Weddings Exposed

We sometimes speak (okay, write) here at Manolo for the Brides about wedding professionals. We discuss what to look for, how to know this is or isn’t the professional for you, and how to negotiate getting what you really want. We almost never cover the question from the other side. What is it like to work weddings professionally? How do vendors help steer the clueless and those with unrealistic expectations toward a plan that makes better sense? What do they do when their best efforts in that regard don’t work? And what makes doing what they do worth all the hassle?

It is the tension between expectation and reality that keeps the work interesting. It is also what occasionally – when I come home very late from a particularly horrible event – makes me want to bury my head under my pillow and wake up in a world where weddings no longer exist. But by the next weekend I’m out there again. The truth is I like what I do. And maybe twenty years from now my clients will look at the photographs I took and remember how they felt, not just what things looked like. They might even know by then that the feelings were what mattered. Or maybe they will see where it all went wrong later was foreshadowed in those moments caught on film, when no one was trying to keep up appearances. I’m not a glamor photographer. I’m not a fashion photographer. I’m a storyteller, and the story I tell is the one I see.

Thus ends the introduction of Claire Lewis’ book Exposed: Confessions of a Wedding photographer.

Lewis is – in case you couldn’t tell from that snippet or the title of her book – a professional wedding photographer. She also happens to live and work in my neck of the woods, the San Francisco Bay Area. We’ve never met. I doubt that I’ve been to a wedding she shot. On the other hand, by the end of the book I wanted to invite her over for scones and wedding gossip.

The stories told range from the absurd to the surreal to the heartbreaking to the quietly satisfying. There are tales of brides who hear nothing they don’t want to hear; bridesmaids on Xanax and grooms sneaking off to liquor up for the big event; parents run amok and every possible disaster. There are also heartwarming tales of couples who understand how to pick and choose among traditions, expectations, and their own tastes to create fabulous, memorable events that reflect their personalities and don’t plunge them into debt. Read about the geek wedding and try not to smile. I dare you.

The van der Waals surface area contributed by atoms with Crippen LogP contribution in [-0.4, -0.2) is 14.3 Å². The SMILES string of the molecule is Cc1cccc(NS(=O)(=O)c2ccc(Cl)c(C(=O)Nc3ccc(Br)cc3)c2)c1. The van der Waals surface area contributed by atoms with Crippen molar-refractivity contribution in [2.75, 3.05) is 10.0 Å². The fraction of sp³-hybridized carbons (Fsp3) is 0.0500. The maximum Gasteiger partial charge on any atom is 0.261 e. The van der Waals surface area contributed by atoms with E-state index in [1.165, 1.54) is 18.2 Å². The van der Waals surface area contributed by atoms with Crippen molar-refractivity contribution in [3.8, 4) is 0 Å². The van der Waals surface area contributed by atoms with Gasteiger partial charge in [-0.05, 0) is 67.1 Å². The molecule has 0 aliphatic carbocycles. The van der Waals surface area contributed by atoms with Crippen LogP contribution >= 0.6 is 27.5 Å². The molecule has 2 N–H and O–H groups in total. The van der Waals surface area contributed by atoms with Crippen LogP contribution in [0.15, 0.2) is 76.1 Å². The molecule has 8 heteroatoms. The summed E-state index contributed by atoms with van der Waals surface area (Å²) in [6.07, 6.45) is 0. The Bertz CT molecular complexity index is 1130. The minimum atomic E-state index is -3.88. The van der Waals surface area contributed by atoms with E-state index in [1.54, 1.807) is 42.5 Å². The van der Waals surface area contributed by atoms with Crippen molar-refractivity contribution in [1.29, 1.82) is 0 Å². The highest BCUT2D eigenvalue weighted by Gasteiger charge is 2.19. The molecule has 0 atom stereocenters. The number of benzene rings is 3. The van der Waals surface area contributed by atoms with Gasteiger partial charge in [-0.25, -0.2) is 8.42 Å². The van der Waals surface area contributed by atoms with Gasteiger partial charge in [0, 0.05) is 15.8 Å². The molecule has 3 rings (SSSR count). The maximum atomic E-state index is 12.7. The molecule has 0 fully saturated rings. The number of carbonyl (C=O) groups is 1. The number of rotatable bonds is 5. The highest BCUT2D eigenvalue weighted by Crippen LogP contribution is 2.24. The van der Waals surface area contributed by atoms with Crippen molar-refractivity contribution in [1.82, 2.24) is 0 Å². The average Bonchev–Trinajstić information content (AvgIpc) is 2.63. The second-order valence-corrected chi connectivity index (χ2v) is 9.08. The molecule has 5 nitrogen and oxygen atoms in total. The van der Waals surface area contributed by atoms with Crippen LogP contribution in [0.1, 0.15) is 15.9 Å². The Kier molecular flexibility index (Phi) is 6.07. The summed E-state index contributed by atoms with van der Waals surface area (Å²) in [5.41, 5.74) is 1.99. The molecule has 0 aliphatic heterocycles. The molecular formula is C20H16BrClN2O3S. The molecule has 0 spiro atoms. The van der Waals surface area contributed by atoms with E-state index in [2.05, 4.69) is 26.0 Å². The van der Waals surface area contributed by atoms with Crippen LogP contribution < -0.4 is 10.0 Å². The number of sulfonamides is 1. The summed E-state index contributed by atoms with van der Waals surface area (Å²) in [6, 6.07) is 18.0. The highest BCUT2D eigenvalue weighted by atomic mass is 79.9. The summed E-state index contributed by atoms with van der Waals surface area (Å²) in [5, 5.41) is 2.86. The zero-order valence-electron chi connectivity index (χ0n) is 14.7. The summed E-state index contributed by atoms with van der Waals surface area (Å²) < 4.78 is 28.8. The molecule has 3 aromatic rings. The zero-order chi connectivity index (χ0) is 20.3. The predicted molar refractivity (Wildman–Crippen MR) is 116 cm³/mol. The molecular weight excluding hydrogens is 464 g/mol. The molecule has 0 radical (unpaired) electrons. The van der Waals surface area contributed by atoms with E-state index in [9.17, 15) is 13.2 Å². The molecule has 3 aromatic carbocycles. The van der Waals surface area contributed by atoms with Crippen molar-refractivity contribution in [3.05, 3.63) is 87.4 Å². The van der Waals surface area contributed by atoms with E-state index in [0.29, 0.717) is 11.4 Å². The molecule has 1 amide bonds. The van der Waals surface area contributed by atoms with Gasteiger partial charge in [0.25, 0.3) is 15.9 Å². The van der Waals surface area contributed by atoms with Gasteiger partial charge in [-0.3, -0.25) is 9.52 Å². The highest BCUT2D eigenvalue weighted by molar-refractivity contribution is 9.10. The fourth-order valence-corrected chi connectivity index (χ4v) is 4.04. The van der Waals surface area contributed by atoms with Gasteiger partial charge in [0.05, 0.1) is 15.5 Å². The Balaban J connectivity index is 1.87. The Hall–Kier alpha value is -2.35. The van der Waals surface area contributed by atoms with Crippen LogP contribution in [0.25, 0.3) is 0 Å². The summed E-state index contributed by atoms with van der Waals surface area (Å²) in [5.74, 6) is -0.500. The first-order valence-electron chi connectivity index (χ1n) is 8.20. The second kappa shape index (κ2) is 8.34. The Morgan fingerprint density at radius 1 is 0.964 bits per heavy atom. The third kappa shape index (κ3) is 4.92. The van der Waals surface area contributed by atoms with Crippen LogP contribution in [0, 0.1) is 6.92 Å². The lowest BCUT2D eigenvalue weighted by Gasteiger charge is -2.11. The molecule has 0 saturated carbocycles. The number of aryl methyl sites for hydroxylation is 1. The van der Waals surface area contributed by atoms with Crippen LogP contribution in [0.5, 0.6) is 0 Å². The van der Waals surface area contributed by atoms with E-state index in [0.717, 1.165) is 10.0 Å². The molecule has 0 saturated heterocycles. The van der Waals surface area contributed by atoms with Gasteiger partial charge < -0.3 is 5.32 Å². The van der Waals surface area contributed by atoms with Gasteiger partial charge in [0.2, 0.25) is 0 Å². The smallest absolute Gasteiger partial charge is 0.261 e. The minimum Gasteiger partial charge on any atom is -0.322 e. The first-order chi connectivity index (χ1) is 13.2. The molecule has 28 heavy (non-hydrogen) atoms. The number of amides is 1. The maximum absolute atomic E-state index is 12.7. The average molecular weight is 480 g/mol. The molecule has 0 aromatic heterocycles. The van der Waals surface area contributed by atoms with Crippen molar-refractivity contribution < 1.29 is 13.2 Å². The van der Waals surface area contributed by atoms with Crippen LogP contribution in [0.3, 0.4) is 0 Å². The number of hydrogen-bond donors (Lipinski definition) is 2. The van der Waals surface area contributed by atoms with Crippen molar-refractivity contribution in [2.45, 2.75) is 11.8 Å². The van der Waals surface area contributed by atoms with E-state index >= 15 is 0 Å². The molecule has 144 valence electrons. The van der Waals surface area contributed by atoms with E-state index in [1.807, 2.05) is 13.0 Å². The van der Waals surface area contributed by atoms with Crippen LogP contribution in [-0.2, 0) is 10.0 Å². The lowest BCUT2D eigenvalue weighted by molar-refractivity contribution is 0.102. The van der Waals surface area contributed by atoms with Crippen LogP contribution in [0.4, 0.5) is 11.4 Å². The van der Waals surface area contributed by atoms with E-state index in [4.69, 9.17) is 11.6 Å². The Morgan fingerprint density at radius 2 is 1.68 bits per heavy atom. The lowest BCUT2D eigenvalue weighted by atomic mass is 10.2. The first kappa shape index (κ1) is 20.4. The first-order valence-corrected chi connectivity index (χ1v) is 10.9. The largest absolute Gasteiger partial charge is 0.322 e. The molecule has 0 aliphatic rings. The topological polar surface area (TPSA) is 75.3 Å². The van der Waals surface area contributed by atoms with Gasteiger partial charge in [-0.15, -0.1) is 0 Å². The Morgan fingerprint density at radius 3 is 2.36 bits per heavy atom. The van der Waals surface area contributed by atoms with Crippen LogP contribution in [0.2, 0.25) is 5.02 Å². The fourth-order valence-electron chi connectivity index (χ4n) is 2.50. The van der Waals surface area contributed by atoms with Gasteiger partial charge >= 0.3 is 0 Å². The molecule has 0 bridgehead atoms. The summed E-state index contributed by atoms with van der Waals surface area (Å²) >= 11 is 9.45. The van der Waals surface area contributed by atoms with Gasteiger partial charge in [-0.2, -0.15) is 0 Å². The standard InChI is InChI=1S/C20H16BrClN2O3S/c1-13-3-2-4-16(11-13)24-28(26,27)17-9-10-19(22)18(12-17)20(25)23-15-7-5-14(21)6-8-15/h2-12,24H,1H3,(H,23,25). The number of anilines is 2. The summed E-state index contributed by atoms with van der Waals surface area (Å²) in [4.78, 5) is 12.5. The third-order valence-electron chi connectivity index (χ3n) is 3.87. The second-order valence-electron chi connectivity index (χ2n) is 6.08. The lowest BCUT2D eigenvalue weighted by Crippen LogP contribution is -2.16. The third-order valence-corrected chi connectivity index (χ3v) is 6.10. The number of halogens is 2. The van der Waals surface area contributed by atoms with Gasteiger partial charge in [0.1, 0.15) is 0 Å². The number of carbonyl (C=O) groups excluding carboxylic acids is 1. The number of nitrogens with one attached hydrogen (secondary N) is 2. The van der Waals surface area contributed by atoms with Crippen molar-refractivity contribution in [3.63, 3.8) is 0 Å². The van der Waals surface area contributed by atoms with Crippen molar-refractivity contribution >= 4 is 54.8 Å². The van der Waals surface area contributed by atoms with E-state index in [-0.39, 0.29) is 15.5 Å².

And while the book is not meant as a wedding planning guide by any means, there are many lessons to be taken from it. One that I took away from my reading was Know Thy Officient…and make damn sure (s)he knows enough about you to do things right. After all, you don’t want to discover as you’re standing at the alter that the groom proposed to you atop Mount Kilimanjaro and your fondest dream as a couple is to start your own line of vegan athletic shoes. That really is the sort of thing you ought to know before you marry. And if you’re getting married on a cliffside with only one set of parents witnessing the event because the law says somebody has to watch…you don’t want a preacher turning it into a revival meeting for the seagulls.

There are other lessons, too. Lessons about making wise choices, be they about what length of veil to wear for your outdoor wedding or how to include a beloved pet in the ceremony. Lessons about why living out someone else’s fantasy is probably not a good idea. Lessons about why it’s a bad idea to infuriate your caterer at the last minute. Lessons about what happens when you wake up one day and discover you’re not going to be a globe-trotting photojournalist, but a wedding photographer.

You’ll laugh, you’ll cry, you’ll have steam pouring out your ears, you’ll sigh happily…and in the end maybe you’ll understand a little more about how you look at weddings.

For my part, the instant I finished reading I pulled out my wedding album and took a happy trip down memory lane. I saw the images, refelt the emotions, and realized once again just how lucky I am to have married a great guy like Mr. Twistie.

As Claire Lewis says, it really is how we felt that mattered most. The best thing is that we still feel much the same way.

It’s still nice, though, to see how our photographer captured the love, the trust, and the committment in our hearts that day. Truly, the right professional is worth his or her weight in gold.

2 Responses to “Weddings Exposed”

  1. Fabrisse November 30, 2008 at 3:36 pm #

    If you offer clotted cream with the scones, I bet she’d come to tea. *G*

  2. Melissa B. November 30, 2008 at 3:42 pm #

    Cool look into the other side of weddings! Now I really want to read this book, I bet Claire Lewis has some great stories.

    One thing I think tends to get lost in all of the hand-wringing about the Big Bad Wedding Industrial Complex is how many wedding vendors are not, in fact, international conglomerates conspiring to rob you of every last cent. Many caterers, florists, and wedding photographers are more like Claire Lewis — they’re small business owners who love what they do. In other words, there’s no reason to put up with a caterer who laughs at your budget and tells you that your wedding will suck if you don’t serve filet mignon, because there are other caterers who will happily suggest their delicious, budget-friendly vegetarian options.